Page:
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ISSUE:  Autumn 1996

Tempo is time here and tempo is weather,
In due season, as it’s said in English, so when
I was stirred this earliest of mornings by the first
Storm in ten weeks, I knew the one day older I had
Gotten overnight had passed, that the weather
Changed dramatically into fall. I could
Sit down with my books for the scansion of
Season, or stick my head out the window, tell
By the contadini in the valley burning weeds right
Before the storm, and burning weeds right after
The storm, that all in this province shared this rain,
So heavy the leaves are wet eight hours later. Did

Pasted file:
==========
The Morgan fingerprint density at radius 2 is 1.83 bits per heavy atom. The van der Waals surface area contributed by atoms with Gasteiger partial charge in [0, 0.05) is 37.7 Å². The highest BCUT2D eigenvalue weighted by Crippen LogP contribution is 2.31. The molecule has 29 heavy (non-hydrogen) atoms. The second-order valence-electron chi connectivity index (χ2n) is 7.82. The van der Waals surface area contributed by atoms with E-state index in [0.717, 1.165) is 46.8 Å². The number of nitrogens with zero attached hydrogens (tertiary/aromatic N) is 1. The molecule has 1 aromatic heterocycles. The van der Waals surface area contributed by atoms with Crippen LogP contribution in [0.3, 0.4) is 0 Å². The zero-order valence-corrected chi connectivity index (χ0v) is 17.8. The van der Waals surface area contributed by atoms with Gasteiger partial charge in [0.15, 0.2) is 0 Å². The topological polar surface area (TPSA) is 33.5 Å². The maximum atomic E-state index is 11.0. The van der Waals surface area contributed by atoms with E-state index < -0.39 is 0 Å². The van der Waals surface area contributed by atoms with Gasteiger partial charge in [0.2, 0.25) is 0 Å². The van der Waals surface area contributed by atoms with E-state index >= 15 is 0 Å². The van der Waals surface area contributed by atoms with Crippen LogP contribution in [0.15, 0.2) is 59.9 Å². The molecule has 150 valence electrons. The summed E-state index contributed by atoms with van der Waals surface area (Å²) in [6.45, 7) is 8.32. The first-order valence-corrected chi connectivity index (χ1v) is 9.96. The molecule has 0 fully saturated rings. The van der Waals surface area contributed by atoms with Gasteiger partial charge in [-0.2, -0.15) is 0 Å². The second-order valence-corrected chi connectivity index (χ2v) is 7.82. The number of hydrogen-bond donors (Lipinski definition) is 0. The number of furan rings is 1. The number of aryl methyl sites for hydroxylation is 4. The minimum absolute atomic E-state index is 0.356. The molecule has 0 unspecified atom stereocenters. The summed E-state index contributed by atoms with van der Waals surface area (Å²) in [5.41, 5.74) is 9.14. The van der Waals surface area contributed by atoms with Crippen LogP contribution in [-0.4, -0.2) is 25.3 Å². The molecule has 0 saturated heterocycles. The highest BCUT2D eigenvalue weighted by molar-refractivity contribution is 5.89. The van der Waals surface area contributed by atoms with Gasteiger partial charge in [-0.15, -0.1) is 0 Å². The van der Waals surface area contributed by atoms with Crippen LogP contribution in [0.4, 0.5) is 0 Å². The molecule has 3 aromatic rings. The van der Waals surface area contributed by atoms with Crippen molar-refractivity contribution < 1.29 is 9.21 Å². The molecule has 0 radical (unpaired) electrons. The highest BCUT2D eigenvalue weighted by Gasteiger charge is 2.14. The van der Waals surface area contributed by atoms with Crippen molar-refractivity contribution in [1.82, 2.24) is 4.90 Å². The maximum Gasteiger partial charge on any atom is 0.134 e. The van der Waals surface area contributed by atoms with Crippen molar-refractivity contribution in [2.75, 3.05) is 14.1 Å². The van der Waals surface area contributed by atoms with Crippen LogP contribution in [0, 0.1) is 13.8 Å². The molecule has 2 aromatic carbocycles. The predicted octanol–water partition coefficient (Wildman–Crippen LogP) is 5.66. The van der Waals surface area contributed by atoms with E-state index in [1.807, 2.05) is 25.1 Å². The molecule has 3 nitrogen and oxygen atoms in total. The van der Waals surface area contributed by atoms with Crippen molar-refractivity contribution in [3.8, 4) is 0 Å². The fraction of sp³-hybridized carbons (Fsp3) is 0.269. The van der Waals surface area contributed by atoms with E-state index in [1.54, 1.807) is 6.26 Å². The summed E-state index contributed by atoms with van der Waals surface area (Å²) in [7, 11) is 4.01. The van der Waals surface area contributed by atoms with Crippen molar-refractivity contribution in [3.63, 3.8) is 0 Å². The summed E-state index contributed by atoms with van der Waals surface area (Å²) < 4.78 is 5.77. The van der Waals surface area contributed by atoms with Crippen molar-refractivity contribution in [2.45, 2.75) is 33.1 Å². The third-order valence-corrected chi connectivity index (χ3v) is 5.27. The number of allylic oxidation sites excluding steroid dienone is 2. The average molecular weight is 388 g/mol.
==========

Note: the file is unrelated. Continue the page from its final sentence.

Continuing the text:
The god that is a bird change into the god that is a storm
Change into the god that is a war change into
The god that isn’t there change into the god that
Relentlessly watches the clock. Blow out the fuses,
Ye bolts of lightning, change bales of straw into
Bolts of gold cloth, spin the garments we can hide
Ourselves in for the short years. There was a time
When we saw someone in the road and said, “Hail
Fellow,” and they’d say back, “Hail Fellow, well met.”
This is what I heard. This is a flashback, a flashpoint.
I too should be burning mounds of weeds I’ve raked,
Watch the swallows swirl in the smoke. Time burns
The thickest wick, and not even this morning’s storm
Can blow it out. Not that it would want to—one
God can’t kill another so easily. It takes time, time
No one is willing to give, time no one is willing
To have, time no one is willing to keep.


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